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Two years ago, I got an email from a friend/ex-coworker about a new website launching in Miami and that they were looking for an editor. The name of the website was DailyCandy, a daily e-mail sent out to subscribers highlighting everything from a new restaurant to a woman who will give you a wax in the shape of your bf's initials. Or something. I had never heard of it before, but when I went online to check out other city editions (NYC, LA, Philly, etc.) and started reading the sassy, witty prose, I knew we would be a perfect fit. The DC ladies thought so too, and so DC Miami was born.

Fast forward to present. In the past few months alone, similar city websites/newsletters have launched, including UrbanDaddy (kind of like a DC for dudes); Thrillist (a more gender neutral DC); and Yelp, a website totally run by its users - leaving reviews of everything from bars to dry cleaners. Oh yes, and Not to sound like a doo-shay, but when anyone asks me who our competition is, I say no one. We're not an email, and we're not totally run by our users. I like to describe us as an online city mag/user review hybrid. The staff AND the patients are running this asylum.

But despite our differences, however slight they might be, the one question I've discussed with the editors of several of the aforementioned sites is: is Miami the kind of city that can sustain all these what's-hot, interactive websites? (Same goes for local blogs, which seem to come and go quickly or boast a readership of four.) Miami, after all, is not New York (where most of these sites started). We're not L.A. or even San Francisco - places where everyone seems to a) find being "on the pulse" important and b) like sharing their opinions. Most people here seem to be oblivious to the fact that these websites even exist. Or maybe they just don't care. Of course, maybe they just haven't been around long enough for anyone to notice yet. After all, Miami is at least a year behind other metropolitan cities when it comes to trends. That's right: we're on the trend short bus.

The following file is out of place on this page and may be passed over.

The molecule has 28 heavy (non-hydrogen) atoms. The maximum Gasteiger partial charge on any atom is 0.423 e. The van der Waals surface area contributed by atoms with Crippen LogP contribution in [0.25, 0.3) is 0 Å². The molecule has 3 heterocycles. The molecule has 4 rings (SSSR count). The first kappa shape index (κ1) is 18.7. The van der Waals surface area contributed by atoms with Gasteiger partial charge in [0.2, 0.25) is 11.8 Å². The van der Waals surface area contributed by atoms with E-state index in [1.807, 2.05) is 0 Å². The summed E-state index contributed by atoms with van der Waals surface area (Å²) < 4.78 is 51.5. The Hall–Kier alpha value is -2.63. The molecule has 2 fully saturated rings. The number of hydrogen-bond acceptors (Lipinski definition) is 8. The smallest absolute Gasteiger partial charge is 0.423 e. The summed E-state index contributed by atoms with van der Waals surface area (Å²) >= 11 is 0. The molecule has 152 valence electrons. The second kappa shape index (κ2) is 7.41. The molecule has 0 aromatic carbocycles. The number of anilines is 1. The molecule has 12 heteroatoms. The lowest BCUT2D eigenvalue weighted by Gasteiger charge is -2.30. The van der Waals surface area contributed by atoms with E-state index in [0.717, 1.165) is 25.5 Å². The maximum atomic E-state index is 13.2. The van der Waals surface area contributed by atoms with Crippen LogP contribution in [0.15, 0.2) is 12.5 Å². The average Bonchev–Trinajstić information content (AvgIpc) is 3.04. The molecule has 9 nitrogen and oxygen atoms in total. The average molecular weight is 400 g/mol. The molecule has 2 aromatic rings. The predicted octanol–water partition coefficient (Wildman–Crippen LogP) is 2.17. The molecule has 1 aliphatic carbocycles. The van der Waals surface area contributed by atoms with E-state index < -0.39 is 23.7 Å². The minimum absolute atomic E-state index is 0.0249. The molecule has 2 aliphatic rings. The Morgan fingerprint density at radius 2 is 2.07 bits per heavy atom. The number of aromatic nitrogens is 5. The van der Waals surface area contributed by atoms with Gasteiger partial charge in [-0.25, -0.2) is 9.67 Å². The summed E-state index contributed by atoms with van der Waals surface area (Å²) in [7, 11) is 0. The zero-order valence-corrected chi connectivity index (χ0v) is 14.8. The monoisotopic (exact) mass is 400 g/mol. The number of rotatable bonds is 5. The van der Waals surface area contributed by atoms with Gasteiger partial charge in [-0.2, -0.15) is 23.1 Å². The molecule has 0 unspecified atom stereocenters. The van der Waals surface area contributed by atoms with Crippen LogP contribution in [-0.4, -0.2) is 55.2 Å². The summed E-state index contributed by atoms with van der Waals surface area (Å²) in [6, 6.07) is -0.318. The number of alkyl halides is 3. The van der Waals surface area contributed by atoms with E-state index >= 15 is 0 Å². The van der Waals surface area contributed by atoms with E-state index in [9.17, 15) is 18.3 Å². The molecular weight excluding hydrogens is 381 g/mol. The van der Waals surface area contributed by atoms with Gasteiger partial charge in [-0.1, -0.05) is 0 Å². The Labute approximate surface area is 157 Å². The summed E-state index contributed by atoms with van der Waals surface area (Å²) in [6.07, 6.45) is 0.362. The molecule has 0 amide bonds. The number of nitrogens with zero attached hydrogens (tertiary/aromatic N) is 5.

As for sharing opinions, we're quick to share them when it involves someone else's bad driving. But a bad meal at a restaurant? Not so much. I'm not sure why this is, either. It's not like we're any busier than the average New Yorker. In fact, I usually feel like I'm the only one who actually works in this city. At least when I have lunch on South Beach. (Maybe I should eat in Brickell more often.) Perhaps it's our transient population - that no one stays here long enough to take the time to leave a review of a place. Or maybe it's our lack of "community." Even in NYC, people are very entrenched and enamored with their respective neighborhoods, and thus they feel it's their civic duty or something. Or maybe residents of other cities are more excited about participating in the democratic process.

Of course, our cyber indifference merely reflects our real world indifference. We can't even be bothered with throwing our newspapers in a different receptacle than the trash. Heck, sometimes we can't even throw away our trash (I know, I didn't realize the Earth didn't just absorb my Starbucks cups, either. Crazy!). I have no solution to getting Miamians more involved. Sexier garbage collectors? Free tequila shot for every review you leave on Hey, that's the best idea I've had all day. Seriously, though. Wouldn't you like others to know you found a hair in your food at that hot new steak house? Or on lady's day a certain car wash offers a free wax ? In the shape of your bf's initials, no less.